A convex polygon has a very nice property:
The shortest path between any two points in the polygon, or anywhere on its edges, is just the straight line between those points, and that line segment lies wholly within the polygon. So if your polygon represents a section of your level known to be obstacle-free, then you're guaranteed you can do the very simplest thing, walk straight from point to point, and it will work.
For a concave polygon, this isn't always true. Here's an example:
Our intrepid navmesh agent just wanted to cross from one edge of the polygon to another, but the simplest and shortest path to do so takes it outside the polygon - into potentially uncharted territory! We can't guarantee that's a safe place to go. It could contain impassable obstacles or hazards or higher-cost terrain, or even game-breaking glitches.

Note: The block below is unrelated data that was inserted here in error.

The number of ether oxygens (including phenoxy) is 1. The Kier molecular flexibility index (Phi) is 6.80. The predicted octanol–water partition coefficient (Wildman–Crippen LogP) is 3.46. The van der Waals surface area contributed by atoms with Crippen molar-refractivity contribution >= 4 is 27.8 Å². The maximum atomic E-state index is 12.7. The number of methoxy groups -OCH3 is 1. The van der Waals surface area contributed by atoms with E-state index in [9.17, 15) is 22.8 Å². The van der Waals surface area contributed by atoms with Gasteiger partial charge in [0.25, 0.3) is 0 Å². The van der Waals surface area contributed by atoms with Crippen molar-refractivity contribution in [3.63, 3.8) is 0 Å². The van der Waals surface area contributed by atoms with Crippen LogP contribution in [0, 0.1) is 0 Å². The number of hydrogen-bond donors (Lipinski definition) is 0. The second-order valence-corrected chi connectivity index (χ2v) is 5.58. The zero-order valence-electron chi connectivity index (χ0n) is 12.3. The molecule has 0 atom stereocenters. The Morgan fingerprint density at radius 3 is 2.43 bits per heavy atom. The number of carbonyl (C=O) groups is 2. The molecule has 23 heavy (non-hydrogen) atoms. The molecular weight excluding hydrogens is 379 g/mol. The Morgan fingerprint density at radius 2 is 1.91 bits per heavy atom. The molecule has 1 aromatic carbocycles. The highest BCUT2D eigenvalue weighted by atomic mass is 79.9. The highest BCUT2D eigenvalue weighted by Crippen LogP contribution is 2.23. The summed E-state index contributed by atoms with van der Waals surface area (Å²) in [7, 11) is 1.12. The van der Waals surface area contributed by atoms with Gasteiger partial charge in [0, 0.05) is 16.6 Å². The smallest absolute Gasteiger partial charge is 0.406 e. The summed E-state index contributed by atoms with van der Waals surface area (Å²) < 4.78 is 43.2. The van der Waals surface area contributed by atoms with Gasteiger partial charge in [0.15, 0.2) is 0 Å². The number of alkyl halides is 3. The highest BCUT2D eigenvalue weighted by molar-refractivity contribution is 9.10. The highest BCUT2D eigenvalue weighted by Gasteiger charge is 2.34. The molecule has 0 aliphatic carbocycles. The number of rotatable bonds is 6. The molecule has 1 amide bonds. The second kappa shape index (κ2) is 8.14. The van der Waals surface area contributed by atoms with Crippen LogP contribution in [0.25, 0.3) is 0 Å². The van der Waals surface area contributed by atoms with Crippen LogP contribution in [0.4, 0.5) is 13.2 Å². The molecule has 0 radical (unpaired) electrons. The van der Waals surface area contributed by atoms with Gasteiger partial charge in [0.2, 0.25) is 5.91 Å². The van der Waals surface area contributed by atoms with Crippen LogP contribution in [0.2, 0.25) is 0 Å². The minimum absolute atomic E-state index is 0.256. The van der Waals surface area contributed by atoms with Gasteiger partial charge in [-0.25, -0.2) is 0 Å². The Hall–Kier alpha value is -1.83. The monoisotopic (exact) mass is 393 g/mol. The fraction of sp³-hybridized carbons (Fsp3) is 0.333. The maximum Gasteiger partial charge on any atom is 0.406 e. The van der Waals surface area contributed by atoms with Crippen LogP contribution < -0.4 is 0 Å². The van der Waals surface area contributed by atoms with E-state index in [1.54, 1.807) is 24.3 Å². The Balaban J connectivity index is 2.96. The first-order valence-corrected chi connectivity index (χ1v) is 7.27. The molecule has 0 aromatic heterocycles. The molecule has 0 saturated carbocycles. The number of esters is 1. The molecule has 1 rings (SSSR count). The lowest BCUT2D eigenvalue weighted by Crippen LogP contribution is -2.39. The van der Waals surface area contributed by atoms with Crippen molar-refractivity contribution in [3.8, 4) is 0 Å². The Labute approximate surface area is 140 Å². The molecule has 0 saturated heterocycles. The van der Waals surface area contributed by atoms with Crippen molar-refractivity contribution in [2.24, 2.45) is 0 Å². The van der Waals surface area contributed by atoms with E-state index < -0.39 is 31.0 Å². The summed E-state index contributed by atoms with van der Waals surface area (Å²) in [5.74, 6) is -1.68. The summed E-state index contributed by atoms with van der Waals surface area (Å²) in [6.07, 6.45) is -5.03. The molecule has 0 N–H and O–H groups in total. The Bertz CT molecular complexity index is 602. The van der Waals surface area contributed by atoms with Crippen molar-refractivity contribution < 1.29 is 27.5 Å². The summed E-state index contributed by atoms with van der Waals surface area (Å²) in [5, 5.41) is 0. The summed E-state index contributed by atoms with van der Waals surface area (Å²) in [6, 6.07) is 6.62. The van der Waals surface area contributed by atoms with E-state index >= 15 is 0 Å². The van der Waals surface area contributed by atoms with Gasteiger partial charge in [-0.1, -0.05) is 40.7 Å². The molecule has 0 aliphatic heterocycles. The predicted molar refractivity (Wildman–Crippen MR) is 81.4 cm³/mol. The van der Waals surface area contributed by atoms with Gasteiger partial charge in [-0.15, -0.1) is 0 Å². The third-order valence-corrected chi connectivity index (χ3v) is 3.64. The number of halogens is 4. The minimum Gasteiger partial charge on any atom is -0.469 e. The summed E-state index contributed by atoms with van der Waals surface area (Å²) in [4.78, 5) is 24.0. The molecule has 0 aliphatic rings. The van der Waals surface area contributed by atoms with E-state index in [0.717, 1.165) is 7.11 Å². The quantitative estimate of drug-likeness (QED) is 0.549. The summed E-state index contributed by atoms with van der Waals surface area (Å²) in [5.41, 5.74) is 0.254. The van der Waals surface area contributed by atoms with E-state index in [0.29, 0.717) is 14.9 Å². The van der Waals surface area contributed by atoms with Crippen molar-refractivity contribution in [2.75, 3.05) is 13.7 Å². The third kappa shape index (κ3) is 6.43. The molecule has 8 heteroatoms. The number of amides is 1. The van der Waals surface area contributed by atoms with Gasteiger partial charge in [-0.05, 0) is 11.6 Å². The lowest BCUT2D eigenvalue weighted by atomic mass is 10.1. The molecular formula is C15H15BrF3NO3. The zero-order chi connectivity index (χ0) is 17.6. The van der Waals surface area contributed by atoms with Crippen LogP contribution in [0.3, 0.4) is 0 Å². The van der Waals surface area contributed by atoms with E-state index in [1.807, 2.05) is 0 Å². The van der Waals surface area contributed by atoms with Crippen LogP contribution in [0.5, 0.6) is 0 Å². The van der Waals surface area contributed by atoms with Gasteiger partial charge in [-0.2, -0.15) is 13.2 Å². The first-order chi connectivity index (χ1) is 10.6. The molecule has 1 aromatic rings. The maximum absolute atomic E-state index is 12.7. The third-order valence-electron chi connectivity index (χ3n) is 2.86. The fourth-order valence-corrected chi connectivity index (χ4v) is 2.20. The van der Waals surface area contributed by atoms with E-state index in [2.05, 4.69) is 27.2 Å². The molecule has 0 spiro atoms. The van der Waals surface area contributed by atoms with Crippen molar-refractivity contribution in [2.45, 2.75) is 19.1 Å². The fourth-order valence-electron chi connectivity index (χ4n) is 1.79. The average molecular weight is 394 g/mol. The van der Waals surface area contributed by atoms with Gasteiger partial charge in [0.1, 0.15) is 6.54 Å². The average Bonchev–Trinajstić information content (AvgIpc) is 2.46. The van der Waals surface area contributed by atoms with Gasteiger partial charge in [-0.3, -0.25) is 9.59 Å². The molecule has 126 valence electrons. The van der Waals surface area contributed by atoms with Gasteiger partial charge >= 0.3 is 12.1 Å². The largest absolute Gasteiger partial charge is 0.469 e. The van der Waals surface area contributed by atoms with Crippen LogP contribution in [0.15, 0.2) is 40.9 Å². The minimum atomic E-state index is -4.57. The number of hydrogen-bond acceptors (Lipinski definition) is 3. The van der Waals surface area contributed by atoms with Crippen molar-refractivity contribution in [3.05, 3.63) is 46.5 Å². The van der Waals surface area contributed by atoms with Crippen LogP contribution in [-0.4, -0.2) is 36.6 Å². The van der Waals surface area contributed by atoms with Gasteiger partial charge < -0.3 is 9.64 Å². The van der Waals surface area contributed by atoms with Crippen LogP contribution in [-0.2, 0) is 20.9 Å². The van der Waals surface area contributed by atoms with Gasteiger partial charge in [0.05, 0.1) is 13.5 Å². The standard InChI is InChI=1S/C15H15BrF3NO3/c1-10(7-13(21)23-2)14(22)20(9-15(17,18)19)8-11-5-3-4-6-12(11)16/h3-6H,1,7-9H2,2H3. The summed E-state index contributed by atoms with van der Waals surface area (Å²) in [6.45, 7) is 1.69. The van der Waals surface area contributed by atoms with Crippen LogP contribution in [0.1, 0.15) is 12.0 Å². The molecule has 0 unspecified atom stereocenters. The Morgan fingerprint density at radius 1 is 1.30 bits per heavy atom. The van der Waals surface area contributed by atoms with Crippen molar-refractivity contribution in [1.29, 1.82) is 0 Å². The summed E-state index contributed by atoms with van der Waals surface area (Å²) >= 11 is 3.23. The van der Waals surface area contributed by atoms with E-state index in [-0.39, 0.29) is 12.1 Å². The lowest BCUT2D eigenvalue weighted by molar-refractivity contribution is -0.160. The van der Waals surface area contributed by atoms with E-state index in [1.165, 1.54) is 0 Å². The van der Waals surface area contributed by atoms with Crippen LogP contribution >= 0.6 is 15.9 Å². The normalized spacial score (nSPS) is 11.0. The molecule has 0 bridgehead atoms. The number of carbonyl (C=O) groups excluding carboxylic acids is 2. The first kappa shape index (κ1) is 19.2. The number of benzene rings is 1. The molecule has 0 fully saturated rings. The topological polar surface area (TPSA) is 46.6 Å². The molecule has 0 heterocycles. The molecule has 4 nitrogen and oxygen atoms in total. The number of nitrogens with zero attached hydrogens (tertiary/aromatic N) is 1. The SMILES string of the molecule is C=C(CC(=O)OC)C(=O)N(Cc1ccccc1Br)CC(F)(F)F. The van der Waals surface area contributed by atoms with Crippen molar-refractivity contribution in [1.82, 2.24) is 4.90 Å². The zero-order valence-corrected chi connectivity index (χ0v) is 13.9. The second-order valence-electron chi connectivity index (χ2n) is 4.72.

We can't know for sure that it's safe without consulting other polygons in the mesh, or erring on the side of caution and taking a longer path that stays wholly inside the polygon. But such a path could itself be hard to compute, if the polygon has many of these concave notches that we have to navigate around. All this means extra computational expense we'd love to avoid if we can.
But on the plus side, any concave polygon can always be decomposed into a finite set of convex polygons, bringing us back to the easy case. Now we can just find a sequence of polygon-to-polygon hops that takes us to our destination, and within each polygon, just navigate straight from our entry edge to our exit edge, with no risk of wandering into unsafe territory:
This way, we pay a little extra cost when setting up our navmesh, breaking it into convex parts wherever we find a concave corner, and storing some extra polygons as a result. This investment pays dividends every time we do a pathfinding query, because now it can just do the simplest and most obvious thing and get a correct, working result, without handling all the special cases that concave polygons require.